The European Medicines Agency (EMA) is recommending a raft of new measures to help educate patients and carers on the proper use of adrenaline auto-injectors.
The move follows a review by the EMA’s Committee for Medicinal Products for Human Use (CHMP) of evidence relating to the devices, which are used to inject adrenaline in patients suffering potentially fatal severe allergic reactions (anaphylaxis).
The review was prompted by concerns that adrenaline auto-injectors used in the UK may deliver adrenaline into the skin rather than into muscle, as they are intended to, potentially altering absorption of the drug.
The new CHMP review concludes that intramuscular injection is the preferred method for administering adrenaline in order to obtain a rapid response. It also notes that several factors influence whether adrenaline is actually delivered into a muscle; these include needle length, the thickness of fat under the skin, the precise auto-injector mechanisms, the angle at which the device is placed on the skin and the force applied by the user.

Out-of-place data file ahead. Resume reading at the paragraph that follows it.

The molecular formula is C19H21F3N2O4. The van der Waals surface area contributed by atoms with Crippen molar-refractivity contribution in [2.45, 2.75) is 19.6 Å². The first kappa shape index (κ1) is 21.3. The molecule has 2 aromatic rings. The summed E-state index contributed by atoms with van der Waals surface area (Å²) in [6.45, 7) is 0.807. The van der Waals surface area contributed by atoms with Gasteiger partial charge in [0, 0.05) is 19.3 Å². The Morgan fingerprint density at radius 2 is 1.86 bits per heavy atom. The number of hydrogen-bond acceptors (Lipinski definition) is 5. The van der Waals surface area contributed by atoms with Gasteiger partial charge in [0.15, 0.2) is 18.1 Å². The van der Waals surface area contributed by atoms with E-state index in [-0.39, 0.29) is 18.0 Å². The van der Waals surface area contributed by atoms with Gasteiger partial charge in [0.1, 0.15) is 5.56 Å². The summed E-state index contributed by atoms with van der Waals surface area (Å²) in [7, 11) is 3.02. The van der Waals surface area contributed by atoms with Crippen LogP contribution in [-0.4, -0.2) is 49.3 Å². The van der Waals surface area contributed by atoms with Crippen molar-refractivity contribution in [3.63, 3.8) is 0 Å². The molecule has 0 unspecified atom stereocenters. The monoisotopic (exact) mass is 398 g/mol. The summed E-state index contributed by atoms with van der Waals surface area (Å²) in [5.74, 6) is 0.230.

The CHMP says that training patients and carers is essential to optimising use of the devices. Accordingly, it will ask the companies that market the devices to develop more effective educational materials for patients and healthcare professionals.
Recommended measures include dummy devices for practising injections; audiovisual materials to demonstrate how to use the devices; a checklist for prescribers to ensure patients are given sufficient information on how to use their auto-injector; and updated product information with a recommendation that patients should carry two auto-injectors at all times.